How to Raise the Next Generation to Volunteer

Thanks for joining us for part three in a three part blog series on raising service oriented children. Part one was all about Inspiring Kids to Pay It Forward. In part two we discussed the need to be Raising Grateful Kids in an Entitled World Today we will come full circle and cover how we can invest in future generations by Raising Volunteers.

How to raise the next generation of volunteers

Volunteering connects kids to their community, allowing them to make a positive impact in it, all the while learning skills they need for adulthood like collaboration, communication, and teamwork. Volunteering is one of the most powerful ways kids can enrich their lives now while preparing for the future. Kids are often eager to serve, especially if they are brought up to view service as a natural part of life. Service is not only outstanding for kids social-emotional development, but also an imperative opportunity to influence and impact the world around them. On that note, let’s break it down to a top 10 list of why it is time well spent to train up the next generation of volunteers:

Top Ten Reasons To Volunteer With Kids:

1. Serving others increases happiness and decreases depression

2. The giving inherent in time spent volunteering is good for our health

3. Volunteering creates skill development

4. Volunteering provides opportunities for future career exploration

5. Volunteering together is a great way to make friends

6. Volunteering changes the world, one small act of service at a time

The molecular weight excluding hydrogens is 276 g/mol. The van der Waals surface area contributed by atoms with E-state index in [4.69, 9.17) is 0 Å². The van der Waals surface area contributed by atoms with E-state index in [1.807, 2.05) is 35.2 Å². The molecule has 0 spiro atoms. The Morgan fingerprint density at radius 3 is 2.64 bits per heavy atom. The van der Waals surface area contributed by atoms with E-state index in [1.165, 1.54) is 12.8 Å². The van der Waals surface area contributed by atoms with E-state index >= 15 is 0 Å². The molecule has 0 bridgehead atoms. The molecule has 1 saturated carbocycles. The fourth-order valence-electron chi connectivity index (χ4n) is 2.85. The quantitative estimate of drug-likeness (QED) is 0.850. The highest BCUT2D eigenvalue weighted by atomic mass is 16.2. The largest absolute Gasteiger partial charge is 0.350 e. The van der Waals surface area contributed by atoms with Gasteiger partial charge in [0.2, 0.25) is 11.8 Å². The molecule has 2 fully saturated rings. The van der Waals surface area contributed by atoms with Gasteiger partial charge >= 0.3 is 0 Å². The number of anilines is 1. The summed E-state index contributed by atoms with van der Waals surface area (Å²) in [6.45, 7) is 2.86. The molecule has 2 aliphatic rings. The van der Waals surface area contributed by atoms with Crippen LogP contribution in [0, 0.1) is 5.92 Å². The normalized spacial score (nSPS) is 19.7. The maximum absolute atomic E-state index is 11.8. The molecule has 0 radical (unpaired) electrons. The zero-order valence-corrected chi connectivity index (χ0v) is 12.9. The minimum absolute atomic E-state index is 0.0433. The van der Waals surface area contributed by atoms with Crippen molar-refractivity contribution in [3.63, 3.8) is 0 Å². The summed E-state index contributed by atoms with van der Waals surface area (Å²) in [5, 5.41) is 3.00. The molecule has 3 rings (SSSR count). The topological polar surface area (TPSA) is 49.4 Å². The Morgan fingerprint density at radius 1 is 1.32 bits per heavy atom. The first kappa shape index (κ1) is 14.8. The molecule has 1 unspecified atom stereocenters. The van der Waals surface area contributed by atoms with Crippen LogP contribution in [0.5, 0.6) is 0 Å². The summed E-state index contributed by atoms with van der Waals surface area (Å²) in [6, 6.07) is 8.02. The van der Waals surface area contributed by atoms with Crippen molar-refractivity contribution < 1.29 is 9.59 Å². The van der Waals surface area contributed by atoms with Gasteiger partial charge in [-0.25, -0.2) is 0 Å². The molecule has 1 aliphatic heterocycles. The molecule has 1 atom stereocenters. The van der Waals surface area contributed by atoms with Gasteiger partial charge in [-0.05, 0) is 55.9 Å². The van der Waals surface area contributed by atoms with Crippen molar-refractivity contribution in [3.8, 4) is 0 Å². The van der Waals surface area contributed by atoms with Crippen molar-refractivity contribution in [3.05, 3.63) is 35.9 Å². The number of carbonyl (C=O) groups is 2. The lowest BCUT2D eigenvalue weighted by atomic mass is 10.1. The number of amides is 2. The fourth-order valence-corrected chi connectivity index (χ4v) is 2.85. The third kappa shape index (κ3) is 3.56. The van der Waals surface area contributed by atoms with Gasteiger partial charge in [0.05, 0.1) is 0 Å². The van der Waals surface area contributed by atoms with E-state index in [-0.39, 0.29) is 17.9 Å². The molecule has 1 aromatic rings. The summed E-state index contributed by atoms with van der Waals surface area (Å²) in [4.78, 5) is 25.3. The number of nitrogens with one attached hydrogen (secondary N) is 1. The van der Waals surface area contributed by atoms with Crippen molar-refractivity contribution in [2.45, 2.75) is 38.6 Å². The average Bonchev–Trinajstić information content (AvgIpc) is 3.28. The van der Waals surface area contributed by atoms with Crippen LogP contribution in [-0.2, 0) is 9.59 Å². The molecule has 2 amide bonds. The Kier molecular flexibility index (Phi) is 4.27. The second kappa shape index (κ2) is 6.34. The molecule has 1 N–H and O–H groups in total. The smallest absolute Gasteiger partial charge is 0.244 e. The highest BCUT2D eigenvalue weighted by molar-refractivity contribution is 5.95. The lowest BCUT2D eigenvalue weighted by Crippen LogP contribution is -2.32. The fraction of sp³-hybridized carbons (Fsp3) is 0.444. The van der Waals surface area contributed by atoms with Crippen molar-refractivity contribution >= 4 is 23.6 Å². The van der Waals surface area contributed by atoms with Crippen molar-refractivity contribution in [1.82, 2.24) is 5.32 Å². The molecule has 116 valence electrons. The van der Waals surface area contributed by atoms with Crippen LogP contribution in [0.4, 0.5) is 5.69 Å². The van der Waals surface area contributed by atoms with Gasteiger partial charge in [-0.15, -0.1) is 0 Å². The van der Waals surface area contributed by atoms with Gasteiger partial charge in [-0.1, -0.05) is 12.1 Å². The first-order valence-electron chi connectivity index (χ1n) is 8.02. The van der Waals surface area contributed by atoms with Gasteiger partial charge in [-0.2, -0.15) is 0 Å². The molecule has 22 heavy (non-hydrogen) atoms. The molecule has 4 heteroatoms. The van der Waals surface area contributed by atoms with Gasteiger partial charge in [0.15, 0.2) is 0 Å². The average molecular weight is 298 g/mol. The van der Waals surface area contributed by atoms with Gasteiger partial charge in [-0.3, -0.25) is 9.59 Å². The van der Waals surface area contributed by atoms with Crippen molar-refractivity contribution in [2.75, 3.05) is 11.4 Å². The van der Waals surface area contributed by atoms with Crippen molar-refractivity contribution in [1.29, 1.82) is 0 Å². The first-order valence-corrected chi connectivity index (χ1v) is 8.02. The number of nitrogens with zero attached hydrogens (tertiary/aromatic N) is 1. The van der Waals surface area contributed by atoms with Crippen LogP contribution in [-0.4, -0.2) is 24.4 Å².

7. Some service opportunities get kids outside and active

8. Volunteering fights inequality

9. Volunteering increases compassion and empathy while decreasing selfishness

10. Volunteering provides kids real world opportunities to learn responsibility

How to Raise Kids to VolunteerIn our home, we like to be on the lookout for ways to involve our kids in their local community and even provide them opportunities to be of service to people on the other side of the world. Whether it’s writing a letter to a missionary family serving abroad, or feeding the hungry through our local church – opportunities abound for kids to make a difference.

Raising our own children to be volunteers is a goal that requires my husband and I begin with the end in mind. Remembering our pursuit of growing grateful kids, we look for all the opportunities we can for our kids to serve, as we know those are the moments perspective is gained, and entitlement is squashed. As much as there’s a need to practice lessons learned again and again, each volunteering experience adds up to a sum total of capable, grateful, humble people – empowered to make a difference over a lifetime.